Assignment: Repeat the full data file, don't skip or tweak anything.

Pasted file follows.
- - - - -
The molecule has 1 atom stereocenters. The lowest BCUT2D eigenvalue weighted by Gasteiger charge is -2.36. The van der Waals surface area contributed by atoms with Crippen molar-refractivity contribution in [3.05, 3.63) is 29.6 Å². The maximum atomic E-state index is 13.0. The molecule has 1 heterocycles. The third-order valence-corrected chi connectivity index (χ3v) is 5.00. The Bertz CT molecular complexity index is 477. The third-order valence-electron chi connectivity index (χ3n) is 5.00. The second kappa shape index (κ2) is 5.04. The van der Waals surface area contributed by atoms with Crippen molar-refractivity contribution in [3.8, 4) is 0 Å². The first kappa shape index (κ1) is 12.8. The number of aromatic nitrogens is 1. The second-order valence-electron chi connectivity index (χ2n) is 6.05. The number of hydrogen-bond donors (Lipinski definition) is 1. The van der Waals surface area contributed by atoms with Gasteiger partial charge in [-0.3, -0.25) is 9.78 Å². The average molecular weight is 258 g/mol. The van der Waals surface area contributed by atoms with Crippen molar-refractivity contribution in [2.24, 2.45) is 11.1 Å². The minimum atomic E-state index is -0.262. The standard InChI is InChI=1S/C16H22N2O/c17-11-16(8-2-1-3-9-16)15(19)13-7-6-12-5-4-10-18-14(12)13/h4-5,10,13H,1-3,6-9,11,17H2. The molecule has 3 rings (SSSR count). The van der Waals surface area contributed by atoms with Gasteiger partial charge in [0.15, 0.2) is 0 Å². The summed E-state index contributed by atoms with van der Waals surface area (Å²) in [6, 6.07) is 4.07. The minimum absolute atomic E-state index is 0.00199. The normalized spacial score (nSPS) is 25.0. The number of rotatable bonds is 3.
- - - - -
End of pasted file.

The molecule has 1 atom stereocenters. The lowest BCUT2D eigenvalue weighted by Gasteiger charge is -2.36. The van der Waals surface area contributed by atoms with Crippen molar-refractivity contribution in [3.05, 3.63) is 29.6 Å². The maximum atomic E-state index is 13.0. The molecule has 1 heterocycles. The third-order valence-corrected chi connectivity index (χ3v) is 5.00. The Bertz CT molecular complexity index is 477. The third-order valence-electron chi connectivity index (χ3n) is 5.00. The second kappa shape index (κ2) is 5.04. The van der Waals surface area contributed by atoms with Crippen molar-refractivity contribution in [3.8, 4) is 0 Å². The first kappa shape index (κ1) is 12.8. The number of aromatic nitrogens is 1. The second-order valence-electron chi connectivity index (χ2n) is 6.05. The number of hydrogen-bond donors (Lipinski definition) is 1. The van der Waals surface area contributed by atoms with Gasteiger partial charge in [-0.3, -0.25) is 9.78 Å². The average molecular weight is 258 g/mol. The van der Waals surface area contributed by atoms with Crippen molar-refractivity contribution in [2.24, 2.45) is 11.1 Å². The minimum atomic E-state index is -0.262. The standard InChI is InChI=1S/C16H22N2O/c17-11-16(8-2-1-3-9-16)15(19)13-7-6-12-5-4-10-18-14(12)13/h4-5,10,13H,1-3,6-9,11,17H2. The molecule has 3 rings (SSSR count). The van der Waals surface area contributed by atoms with Gasteiger partial charge in [0.15, 0.2) is 0 Å². The summed E-state index contributed by atoms with van der Waals surface area (Å²) in [6, 6.07) is 4.07. The minimum absolute atomic E-state index is 0.00199. The normalized spacial score (nSPS) is 25.0. The number of rotatable bonds is 3.